I have for many years been puzzled by the persistence of Hugh Hefner. Why is he still here? Why does anyone write about him? Why does anyone quote his remarks about his own cultural relevance as if they are anything but wishful thinking?
Everything Hugh Hefner is responsible for—the magazine, the clubs, the philosophy, the T-shirts, the keys, the bumper stickers, the brand—has been deposited in the junk shop of 20th-century life, where it belonged. The stock tanked. The magazine’s circulation fell. The clubs were closed, one by one.
But Hefner himself, now 85, is a whack-a-mole, popping up from his life on the D list to give interviews about his pajamas and his little blue pills and his cadre of surgically enhanced women. Why does anyone read about him? Why do I? I can’t explain it. Last year, when news of his impending marriage was epidemic, I actually found myself wasting 30 seconds hoping that his fiancée, Crystal, 25, would have the courage to break it off. She did! Way to go, Crystal! Crystal then turned around and disappointed me by giving several television interviews denying that she’d been responsible for the breakup. “It was mutual between Hef and I,” she said.
I mention all this because NBC is about to put a series about a Playboy Club on the air. Inspired by the success of Mad Men, it has gone back to the early 1960s, to that golden moment just before the women’s movement came along and ruined everything. It’s about several Bunnies, an ambitious Chicago lawyer, and the mob. The show (or at least the opening episode) is not unlike Playboy magazine in the early years: it has its moments, but it’s mostly an excuse to show women’s breasts, which (in this version, because it’s on a network) are usually encased in fabulous pointy period bras or shoved upward in satin-polyester Bunny costumes. Hefner doesn’t appear except as a shadowy figure, like a masked mafioso in the Federal Witness Protection Program. But he does provide a weird, creepy voice-over, on which he says that Bunnies “were the only women in the world who could be anyone they wanted to be.”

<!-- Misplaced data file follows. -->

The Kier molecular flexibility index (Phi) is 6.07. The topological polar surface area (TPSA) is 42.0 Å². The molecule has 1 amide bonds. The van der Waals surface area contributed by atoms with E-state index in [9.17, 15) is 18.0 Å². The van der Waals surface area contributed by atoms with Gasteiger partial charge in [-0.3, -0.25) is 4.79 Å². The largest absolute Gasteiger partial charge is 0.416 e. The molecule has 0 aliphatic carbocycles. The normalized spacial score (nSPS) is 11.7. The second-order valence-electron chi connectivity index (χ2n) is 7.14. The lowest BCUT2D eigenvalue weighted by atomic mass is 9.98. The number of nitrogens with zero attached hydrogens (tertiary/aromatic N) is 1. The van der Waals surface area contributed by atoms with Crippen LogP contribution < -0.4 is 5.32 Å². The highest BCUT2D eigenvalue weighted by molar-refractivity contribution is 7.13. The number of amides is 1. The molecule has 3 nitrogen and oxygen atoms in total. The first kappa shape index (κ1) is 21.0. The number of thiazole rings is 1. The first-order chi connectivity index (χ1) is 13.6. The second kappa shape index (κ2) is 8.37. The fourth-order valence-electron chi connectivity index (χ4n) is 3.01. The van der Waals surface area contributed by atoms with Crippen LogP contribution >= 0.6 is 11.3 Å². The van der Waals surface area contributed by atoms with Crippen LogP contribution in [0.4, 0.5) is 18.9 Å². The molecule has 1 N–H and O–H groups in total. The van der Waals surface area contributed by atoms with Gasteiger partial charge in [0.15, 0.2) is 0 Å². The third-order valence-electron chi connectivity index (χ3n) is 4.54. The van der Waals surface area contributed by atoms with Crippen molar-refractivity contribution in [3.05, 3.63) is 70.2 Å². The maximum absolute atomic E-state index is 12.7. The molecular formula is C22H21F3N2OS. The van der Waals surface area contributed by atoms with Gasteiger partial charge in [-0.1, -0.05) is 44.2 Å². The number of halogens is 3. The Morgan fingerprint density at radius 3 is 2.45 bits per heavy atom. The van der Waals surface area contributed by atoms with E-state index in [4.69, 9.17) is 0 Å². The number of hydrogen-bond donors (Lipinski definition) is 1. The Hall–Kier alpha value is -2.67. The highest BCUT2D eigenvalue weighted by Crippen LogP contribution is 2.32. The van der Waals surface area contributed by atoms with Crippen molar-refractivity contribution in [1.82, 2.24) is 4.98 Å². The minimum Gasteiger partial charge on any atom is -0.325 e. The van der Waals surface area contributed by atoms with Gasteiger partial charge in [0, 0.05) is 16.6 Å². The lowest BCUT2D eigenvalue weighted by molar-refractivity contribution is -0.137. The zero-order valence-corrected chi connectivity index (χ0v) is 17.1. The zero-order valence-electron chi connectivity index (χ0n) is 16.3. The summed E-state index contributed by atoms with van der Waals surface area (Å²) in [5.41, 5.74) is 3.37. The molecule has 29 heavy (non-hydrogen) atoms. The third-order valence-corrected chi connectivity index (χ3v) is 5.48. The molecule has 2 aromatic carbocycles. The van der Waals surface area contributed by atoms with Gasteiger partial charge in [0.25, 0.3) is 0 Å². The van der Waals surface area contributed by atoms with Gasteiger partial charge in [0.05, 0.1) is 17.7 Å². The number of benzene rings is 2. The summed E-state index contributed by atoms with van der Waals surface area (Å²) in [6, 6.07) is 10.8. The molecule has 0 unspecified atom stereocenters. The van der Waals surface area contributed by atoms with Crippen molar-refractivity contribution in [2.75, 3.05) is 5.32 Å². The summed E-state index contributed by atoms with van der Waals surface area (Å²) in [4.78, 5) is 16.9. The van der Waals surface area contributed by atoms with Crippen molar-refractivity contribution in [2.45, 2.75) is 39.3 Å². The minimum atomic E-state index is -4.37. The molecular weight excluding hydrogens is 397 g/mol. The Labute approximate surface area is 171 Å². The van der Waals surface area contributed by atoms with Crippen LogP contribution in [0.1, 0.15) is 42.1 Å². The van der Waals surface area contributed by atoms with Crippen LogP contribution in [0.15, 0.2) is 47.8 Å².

Photos: The Playboy Club
This of course is so preposterous on so many levels that it is almost not worth attacking. But I worry (as someone who was an adult in the 1960s) that young people will see The Playboy Club and think that this is what life was like back then and that Hefner, as he also says in his weird, creepy voice-over, was in fact “changing the world, one Bunny at a time.”
So I would like to say this:
1. Trust me, no one wanted to be a Bunny.
2. A Bunny’s life was essentially that of an underpaid waitress forced to wear a tight costume.
3. Playboy did not change the world.
Incidentally, the weird, creepy voice-over is probably my favorite thing about The Playboy Club, and I was disappointed to read that it might not continue after the first episode. Not that I am planning to watch it again. Although you never know. Before she became a feminist and did change the world, Gloria Steinem wrote a famous piece about being a Bunny, and made clear how shabby and pathetic life was at a Playboy Club. She recently called for women to boycott the show. I am currently boycotting so many television shows that I may not have time to boycott another.
But I am planning to watch the new season of The Good Wife. Like The Playboy Club, The Good Wife takes place in Chicago and even features a character who wants to be state’s attorney. (At the end of last season, he was elected.) Why so many people want this job I don’t know. But the women on The Good Wife are smart, worthy, evil, complicated, ambitious, successful, and compelling. So are the men. The show proves that every once in a while, networks can do superior television. The new season starts Sunday, Sept. 25, at 9 p.m. on CBS.